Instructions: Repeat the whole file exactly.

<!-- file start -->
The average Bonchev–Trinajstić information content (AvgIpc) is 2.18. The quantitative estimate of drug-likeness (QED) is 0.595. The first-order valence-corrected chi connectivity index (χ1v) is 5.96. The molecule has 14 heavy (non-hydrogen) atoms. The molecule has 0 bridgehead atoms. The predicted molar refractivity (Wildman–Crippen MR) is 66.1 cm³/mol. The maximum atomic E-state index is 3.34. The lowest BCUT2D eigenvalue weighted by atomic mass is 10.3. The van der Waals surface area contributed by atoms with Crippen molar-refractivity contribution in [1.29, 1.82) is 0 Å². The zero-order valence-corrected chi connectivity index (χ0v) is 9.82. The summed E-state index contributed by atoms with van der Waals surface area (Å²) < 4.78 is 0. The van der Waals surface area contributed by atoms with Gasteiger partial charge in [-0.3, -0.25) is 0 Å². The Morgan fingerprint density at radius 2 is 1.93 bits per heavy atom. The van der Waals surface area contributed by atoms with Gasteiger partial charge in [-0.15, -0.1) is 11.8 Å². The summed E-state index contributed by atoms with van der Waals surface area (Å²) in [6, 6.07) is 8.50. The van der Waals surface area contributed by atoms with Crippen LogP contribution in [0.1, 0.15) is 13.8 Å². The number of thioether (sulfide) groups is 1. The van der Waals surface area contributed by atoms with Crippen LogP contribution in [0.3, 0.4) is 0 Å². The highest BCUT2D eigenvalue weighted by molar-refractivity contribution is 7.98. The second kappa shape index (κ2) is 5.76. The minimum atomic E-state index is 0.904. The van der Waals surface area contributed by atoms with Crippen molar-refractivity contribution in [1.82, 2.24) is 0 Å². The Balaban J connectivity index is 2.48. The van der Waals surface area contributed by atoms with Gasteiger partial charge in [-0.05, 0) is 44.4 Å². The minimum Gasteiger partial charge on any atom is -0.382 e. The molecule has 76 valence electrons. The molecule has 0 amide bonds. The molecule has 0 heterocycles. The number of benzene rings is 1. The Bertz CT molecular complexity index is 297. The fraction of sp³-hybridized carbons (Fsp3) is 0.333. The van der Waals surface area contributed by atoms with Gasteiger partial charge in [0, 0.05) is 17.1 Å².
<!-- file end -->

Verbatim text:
The average Bonchev–Trinajstić information content (AvgIpc) is 2.18. The quantitative estimate of drug-likeness (QED) is 0.595. The first-order valence-corrected chi connectivity index (χ1v) is 5.96. The molecule has 14 heavy (non-hydrogen) atoms. The molecule has 0 bridgehead atoms. The predicted molar refractivity (Wildman–Crippen MR) is 66.1 cm³/mol. The maximum atomic E-state index is 3.34. The lowest BCUT2D eigenvalue weighted by atomic mass is 10.3. The van der Waals surface area contributed by atoms with Crippen molar-refractivity contribution in [1.29, 1.82) is 0 Å². The zero-order valence-corrected chi connectivity index (χ0v) is 9.82. The summed E-state index contributed by atoms with van der Waals surface area (Å²) < 4.78 is 0. The van der Waals surface area contributed by atoms with Gasteiger partial charge in [-0.3, -0.25) is 0 Å². The Morgan fingerprint density at radius 2 is 1.93 bits per heavy atom. The van der Waals surface area contributed by atoms with Gasteiger partial charge in [-0.15, -0.1) is 11.8 Å². The summed E-state index contributed by atoms with van der Waals surface area (Å²) in [6, 6.07) is 8.50. The van der Waals surface area contributed by atoms with Crippen LogP contribution in [0.1, 0.15) is 13.8 Å². The number of thioether (sulfide) groups is 1. The van der Waals surface area contributed by atoms with Crippen LogP contribution in [0.3, 0.4) is 0 Å². The highest BCUT2D eigenvalue weighted by molar-refractivity contribution is 7.98. The second kappa shape index (κ2) is 5.76. The minimum atomic E-state index is 0.904. The van der Waals surface area contributed by atoms with Crippen molar-refractivity contribution in [1.82, 2.24) is 0 Å². The Balaban J connectivity index is 2.48. The van der Waals surface area contributed by atoms with Gasteiger partial charge in [-0.05, 0) is 44.4 Å². The minimum Gasteiger partial charge on any atom is -0.382 e. The molecule has 76 valence electrons. The molecule has 0 amide bonds. The molecule has 0 heterocycles. The number of benzene rings is 1. The Bertz CT molecular complexity index is 297. The fraction of sp³-hybridized carbons (Fsp3) is 0.333. The van der Waals surface area contributed by atoms with Gasteiger partial charge in [0, 0.05) is 17.1 Å².